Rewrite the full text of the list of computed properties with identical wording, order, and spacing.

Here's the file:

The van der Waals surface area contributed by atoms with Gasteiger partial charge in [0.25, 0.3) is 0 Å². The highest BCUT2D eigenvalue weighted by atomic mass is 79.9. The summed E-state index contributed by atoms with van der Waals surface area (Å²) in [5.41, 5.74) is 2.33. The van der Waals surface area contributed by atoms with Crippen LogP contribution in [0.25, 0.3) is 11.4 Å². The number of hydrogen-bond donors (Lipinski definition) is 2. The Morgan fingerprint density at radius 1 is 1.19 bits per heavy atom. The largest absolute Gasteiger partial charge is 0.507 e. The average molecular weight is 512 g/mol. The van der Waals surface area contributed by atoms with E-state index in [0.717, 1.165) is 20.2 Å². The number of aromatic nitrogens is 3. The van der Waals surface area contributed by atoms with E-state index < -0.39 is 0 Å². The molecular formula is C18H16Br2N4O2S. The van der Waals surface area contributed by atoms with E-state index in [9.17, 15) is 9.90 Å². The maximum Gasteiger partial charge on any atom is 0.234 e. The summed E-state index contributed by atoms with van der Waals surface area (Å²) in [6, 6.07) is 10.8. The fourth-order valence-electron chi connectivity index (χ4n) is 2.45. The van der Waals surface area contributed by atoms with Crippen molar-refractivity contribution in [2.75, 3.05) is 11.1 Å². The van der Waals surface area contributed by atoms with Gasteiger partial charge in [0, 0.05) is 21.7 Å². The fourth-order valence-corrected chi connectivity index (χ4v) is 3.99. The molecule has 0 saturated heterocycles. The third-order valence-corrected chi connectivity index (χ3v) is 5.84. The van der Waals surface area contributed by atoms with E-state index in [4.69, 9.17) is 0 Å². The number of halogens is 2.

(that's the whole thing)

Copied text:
The van der Waals surface area contributed by atoms with Gasteiger partial charge in [0.25, 0.3) is 0 Å². The highest BCUT2D eigenvalue weighted by atomic mass is 79.9. The summed E-state index contributed by atoms with van der Waals surface area (Å²) in [5.41, 5.74) is 2.33. The van der Waals surface area contributed by atoms with Crippen LogP contribution in [0.25, 0.3) is 11.4 Å². The number of hydrogen-bond donors (Lipinski definition) is 2. The Morgan fingerprint density at radius 1 is 1.19 bits per heavy atom. The largest absolute Gasteiger partial charge is 0.507 e. The average molecular weight is 512 g/mol. The van der Waals surface area contributed by atoms with E-state index in [0.717, 1.165) is 20.2 Å². The number of aromatic nitrogens is 3. The van der Waals surface area contributed by atoms with E-state index < -0.39 is 0 Å². The molecular formula is C18H16Br2N4O2S. The van der Waals surface area contributed by atoms with E-state index in [9.17, 15) is 9.90 Å². The maximum Gasteiger partial charge on any atom is 0.234 e. The summed E-state index contributed by atoms with van der Waals surface area (Å²) in [6, 6.07) is 10.8. The fourth-order valence-electron chi connectivity index (χ4n) is 2.45. The van der Waals surface area contributed by atoms with Crippen molar-refractivity contribution in [2.75, 3.05) is 11.1 Å². The van der Waals surface area contributed by atoms with Gasteiger partial charge in [0, 0.05) is 21.7 Å². The fourth-order valence-corrected chi connectivity index (χ4v) is 3.99. The molecule has 0 saturated heterocycles. The third-order valence-corrected chi connectivity index (χ3v) is 5.84. The van der Waals surface area contributed by atoms with E-state index in [4.69, 9.17) is 0 Å². The number of halogens is 2.